That's the least of worries though. Removing that makeshift overhang would be first on my list, but repairing the roof planes where the home was added on to, or getting a membrane on there that's meant for low (/odd) shaped roofs is going to be the expensive part.
The seller took off the makeshift overhang, while doing other repairs to home, but that's it for roof repairs.
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Old 01-19-2012, 10:55 AM   #14
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Flashing replacement question


There's so many flaws that would have been common since things to do right the first time, I'd guess the old homeowner and some buddys installed it to try and save money.
No roofer I've ever meet would of done that kind of work, if they did it would be the last roof they did for me.
A real roof jack would look something like this.
http://www.bestmaterials.com/detail.aspx?ID=16451
The ones on your roof were for a metal vent for something like a gass water heater, tankless water heater, gas fire place. It would also have had a metal rain collar around the pipe to devert water from the stack.
Completly wrong ones used, Also one never even got replace.
It's standard procedure when redoing a roof to change all the roof jacks when a pro is doing it.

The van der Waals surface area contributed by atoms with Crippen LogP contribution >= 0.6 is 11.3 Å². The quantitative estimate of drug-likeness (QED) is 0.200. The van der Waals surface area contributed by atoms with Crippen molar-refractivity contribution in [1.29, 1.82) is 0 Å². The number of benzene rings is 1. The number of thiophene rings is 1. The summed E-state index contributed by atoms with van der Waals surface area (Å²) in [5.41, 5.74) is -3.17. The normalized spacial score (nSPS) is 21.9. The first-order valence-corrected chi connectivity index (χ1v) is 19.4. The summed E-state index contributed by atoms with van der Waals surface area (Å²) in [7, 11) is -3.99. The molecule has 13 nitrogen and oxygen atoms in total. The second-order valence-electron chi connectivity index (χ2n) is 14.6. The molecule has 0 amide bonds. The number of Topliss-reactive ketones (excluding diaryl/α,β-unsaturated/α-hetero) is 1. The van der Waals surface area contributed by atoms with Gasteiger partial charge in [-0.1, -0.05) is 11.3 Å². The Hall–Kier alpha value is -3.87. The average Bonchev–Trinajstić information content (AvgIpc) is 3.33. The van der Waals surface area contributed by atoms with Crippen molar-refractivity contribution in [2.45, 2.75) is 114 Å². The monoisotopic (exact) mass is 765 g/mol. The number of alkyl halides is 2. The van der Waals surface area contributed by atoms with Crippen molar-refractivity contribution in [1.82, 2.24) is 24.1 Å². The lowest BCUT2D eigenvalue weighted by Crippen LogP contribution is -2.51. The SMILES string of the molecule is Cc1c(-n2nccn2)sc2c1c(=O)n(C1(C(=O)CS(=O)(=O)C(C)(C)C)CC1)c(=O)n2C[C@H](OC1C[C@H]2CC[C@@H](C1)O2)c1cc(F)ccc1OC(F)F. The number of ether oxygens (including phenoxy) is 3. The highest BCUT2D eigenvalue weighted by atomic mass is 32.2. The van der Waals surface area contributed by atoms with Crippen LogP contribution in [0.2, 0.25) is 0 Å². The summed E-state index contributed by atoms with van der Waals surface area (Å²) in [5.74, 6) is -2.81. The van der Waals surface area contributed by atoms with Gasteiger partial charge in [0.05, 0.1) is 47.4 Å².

A first time DIY is not going to know your to lay the shingles around a jack and it shows.

Last edited by joecaption; 01-19-2012 at 11:06 AM.
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Old 01-19-2012, 11:02 AM   #15
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Your realtor is full of it. How would they know when they have a)not been up there b)not owned a roofing company. I wouldn't know where to start for 1k, and our overhead is nowhere near as high as California. Paying somebody who says they can fix it for that will be a waste of money.

I guess I was way off on the age, and it's getting to the point where expensive repairs aren't a good investment. Maybe you could post some pics of your own, as they're pretty hard to view in .pdf form, and we could give a better idea of what needs to be done. Accurate price estimates might be difficult unless there is a roofer from your area on here. As an example, workman's comp for a roofer can be more than the roofers actual wage.